Writing earlier this month about the premiere of NBC’s controversial show, “The Book of Daniel,” the Nashville Scene‘s Liz Garrigan observed, “Something altogether anticlimactic happened … God did not smite Middle Tennessee or cast into stone those viewers who find intriguing the character of a fallible Vicodin-addicted clergyman.”

Maybe not. But the market sure did. “Daniel” hath been smote.

NBC announced yesterday that it has canceled the show amid a torrent of protest from mostly religious viewers outraged by its caricature of Jesus Christ and the panoply of dysfunction masquerading as the family of the troubled Episcopal priest: his dipsomaniacal wife, gay Republican son, and his adopted son who happens to be having sex with the priest’s drug-dealing daughter.

According to one report, more than 650,000 individuals e-mailed NBC to log their protest of “Daniel.” Sponsors and local affiliates led the way by dropping the show or refusing to carry it outright. Nashville’s local affiliate decided to offset the offense by allowing televangelist Pat Robertson to purchase an hour of airtime for a show about “the modern-day power of our miracle-working God.” (That’s what had Garrigan’s goat; she called that “outrageous.”)

Given the groundswell of protest, the show lasted only three weeks before NBC defrocked the comedic drama entirely. The decision, according to Donald E. Wildmon of the American Family Association, “shows the average American that he doesn’t have to simply sit back and take the trash being offered on TV, but he can get involved and fight back with his pocketbook.”

I can appreciate Wildmon’s optimism, but I’m not so sure he’s right. Here’s why: “The Book of Daniel” was the broadcast-television-lineup equivalent of a welfare queen.

Let me unravel that idea. Whether it’s a TV show or a bad government policy, usually the only way to mount a sustained and effective effort to overturn or reverse something comes when people can focus on a particular outrage and ride it into the ground. The problems of welfare were manifest as early as the 1970s, but it wasn’t until the 1990s and the image of the “welfare queen” that anything happened to fix them. Outrage over the welfare queen finally coalesced anti-welfare sentiment into a force substantial enough that it could pressure lawmakers to reform welfare. “The Book of Daniel” is the same.

Plenty of TV shows depict characters, sets and events that are offensive to the same people offended by “Daniel” – just not so overwhelmingly offensive that they get people riled up and focused enough to wage a publicity war. Considering the cost and trouble of mounting a boycott or staging a protest, it’s much easier to simply gripe about odious material during the commercials. And so that’s what most do.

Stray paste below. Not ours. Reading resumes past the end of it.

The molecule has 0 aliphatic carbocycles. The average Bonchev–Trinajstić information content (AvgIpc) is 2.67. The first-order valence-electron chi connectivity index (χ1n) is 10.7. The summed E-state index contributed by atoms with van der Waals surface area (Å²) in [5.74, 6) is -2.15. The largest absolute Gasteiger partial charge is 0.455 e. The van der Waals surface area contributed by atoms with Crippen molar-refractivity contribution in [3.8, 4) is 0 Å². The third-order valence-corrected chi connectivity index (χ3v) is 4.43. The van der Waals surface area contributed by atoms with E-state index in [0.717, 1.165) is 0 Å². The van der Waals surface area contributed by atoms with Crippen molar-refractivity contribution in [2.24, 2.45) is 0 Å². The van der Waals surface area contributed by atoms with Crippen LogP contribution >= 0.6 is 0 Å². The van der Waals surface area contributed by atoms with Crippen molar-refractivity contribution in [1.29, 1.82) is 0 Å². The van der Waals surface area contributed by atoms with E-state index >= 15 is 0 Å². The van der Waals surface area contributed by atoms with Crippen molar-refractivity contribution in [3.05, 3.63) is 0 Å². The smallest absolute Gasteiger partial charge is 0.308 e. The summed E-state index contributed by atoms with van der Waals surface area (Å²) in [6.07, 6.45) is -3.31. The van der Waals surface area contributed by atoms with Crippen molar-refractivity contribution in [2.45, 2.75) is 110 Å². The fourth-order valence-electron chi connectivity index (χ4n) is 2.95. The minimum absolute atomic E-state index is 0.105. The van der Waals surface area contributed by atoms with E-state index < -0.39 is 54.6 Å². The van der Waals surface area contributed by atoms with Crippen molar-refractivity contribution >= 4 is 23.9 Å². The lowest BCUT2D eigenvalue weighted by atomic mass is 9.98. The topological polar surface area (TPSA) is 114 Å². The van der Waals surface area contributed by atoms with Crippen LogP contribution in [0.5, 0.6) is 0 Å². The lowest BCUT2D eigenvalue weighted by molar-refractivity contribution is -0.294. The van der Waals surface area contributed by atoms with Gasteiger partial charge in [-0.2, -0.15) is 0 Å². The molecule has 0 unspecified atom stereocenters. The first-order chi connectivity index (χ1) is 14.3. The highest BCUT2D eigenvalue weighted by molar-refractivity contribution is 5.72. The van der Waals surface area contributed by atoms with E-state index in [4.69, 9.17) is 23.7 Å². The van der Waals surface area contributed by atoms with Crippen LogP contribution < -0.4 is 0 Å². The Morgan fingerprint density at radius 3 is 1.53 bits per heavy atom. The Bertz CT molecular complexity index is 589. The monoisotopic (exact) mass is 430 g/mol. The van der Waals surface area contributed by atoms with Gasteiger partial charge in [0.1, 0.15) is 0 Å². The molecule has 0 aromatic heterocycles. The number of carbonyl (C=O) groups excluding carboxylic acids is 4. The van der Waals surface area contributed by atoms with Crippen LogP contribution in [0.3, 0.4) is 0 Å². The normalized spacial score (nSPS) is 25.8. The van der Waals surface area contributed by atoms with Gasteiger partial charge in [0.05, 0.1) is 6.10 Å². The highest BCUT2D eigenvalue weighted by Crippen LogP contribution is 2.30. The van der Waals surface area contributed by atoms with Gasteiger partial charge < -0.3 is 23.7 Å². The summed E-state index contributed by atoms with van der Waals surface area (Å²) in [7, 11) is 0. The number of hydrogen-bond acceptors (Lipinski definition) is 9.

You can see the problem here. While welfare reform did some good, it hasn’t been all that satisfying in the long run. Just think about the main motive of the people leading welfare reform: They wanted limited government. Welfare reform was only part of that picture. The real goal has not yet materialized (and isn’t likely to do so given current trends).

I may be wrong, but I think the cancellation of “Daniel” will end up being a similar disappointment. And for the same basic reason.

The real goal for Wildmon is to end “trash” in general, not this “trash” in particular. But protests and angry e-mails won’t accomplish that goal.

Most of the anti-“Daniel” contingent are not activists like Wildmon. They are average folks with jobs and families. The demands of everyday life are too many to sustain the efforts of full-time activists – especially since millions of people who might be offended by a show like “Daniel” will still tune into shows that are slightly less offensive and think little about it. They require something like the welfare queen, something extremely unpleasant that can provoke forceful but brief attention. When it comes to politics, policy and protest, the activist is a marathon runner – everyone else is a short-distance sprinter.

This has important ramifications for the culture war. The most important one, it seems to me, is that culture warriors should never take too much comfort in victories like this recent one. The moment they win, the army goes home. And while the army is trucking children to school, balancing the checkbook and clocking in and out of the plant, the market is busy delivering more of what people actually seem to want – that is, more shows that are just slightly less offensive to religious scruples than “The Book of Daniel.”

Markets are mirrors, and they don’t often lie. If they tell the truth about people’s unwillingness to support a show as outrageous as “Daniel,” then they also tell very unsettling truths about people’s real commitments and priorities about so much more on the cultural landscape. And that means the culture warriors have a lot more work to do.

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